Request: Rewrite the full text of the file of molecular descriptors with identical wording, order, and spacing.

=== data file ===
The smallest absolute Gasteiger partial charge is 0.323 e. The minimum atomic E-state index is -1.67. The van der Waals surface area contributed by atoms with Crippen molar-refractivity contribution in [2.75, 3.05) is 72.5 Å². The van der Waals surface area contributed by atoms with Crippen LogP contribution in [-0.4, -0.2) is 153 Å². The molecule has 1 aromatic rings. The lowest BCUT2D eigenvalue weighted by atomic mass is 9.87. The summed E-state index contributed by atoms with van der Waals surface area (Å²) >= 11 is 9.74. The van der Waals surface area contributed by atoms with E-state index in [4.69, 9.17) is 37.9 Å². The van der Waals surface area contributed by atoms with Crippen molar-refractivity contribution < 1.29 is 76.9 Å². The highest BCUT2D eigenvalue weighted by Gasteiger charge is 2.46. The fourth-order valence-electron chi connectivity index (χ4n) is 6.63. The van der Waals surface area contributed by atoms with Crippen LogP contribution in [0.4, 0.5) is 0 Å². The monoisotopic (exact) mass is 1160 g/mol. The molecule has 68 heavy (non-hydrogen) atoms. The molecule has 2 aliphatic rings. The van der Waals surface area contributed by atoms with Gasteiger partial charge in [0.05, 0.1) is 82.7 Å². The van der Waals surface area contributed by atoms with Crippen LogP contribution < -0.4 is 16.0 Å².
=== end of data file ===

The smallest absolute Gasteiger partial charge is 0.323 e. The minimum atomic E-state index is -1.67. The van der Waals surface area contributed by atoms with Crippen molar-refractivity contribution in [2.75, 3.05) is 72.5 Å². The van der Waals surface area contributed by atoms with Crippen LogP contribution in [-0.4, -0.2) is 153 Å². The molecule has 1 aromatic rings. The lowest BCUT2D eigenvalue weighted by atomic mass is 9.87. The summed E-state index contributed by atoms with van der Waals surface area (Å²) >= 11 is 9.74. The van der Waals surface area contributed by atoms with E-state index in [4.69, 9.17) is 37.9 Å². The van der Waals surface area contributed by atoms with Crippen molar-refractivity contribution < 1.29 is 76.9 Å². The highest BCUT2D eigenvalue weighted by Gasteiger charge is 2.46. The fourth-order valence-electron chi connectivity index (χ4n) is 6.63. The van der Waals surface area contributed by atoms with Crippen LogP contribution in [0.4, 0.5) is 0 Å². The monoisotopic (exact) mass is 1160 g/mol. The molecule has 68 heavy (non-hydrogen) atoms. The molecule has 2 aliphatic rings. The van der Waals surface area contributed by atoms with Gasteiger partial charge in [0.05, 0.1) is 82.7 Å². The van der Waals surface area contributed by atoms with Crippen LogP contribution < -0.4 is 16.0 Å².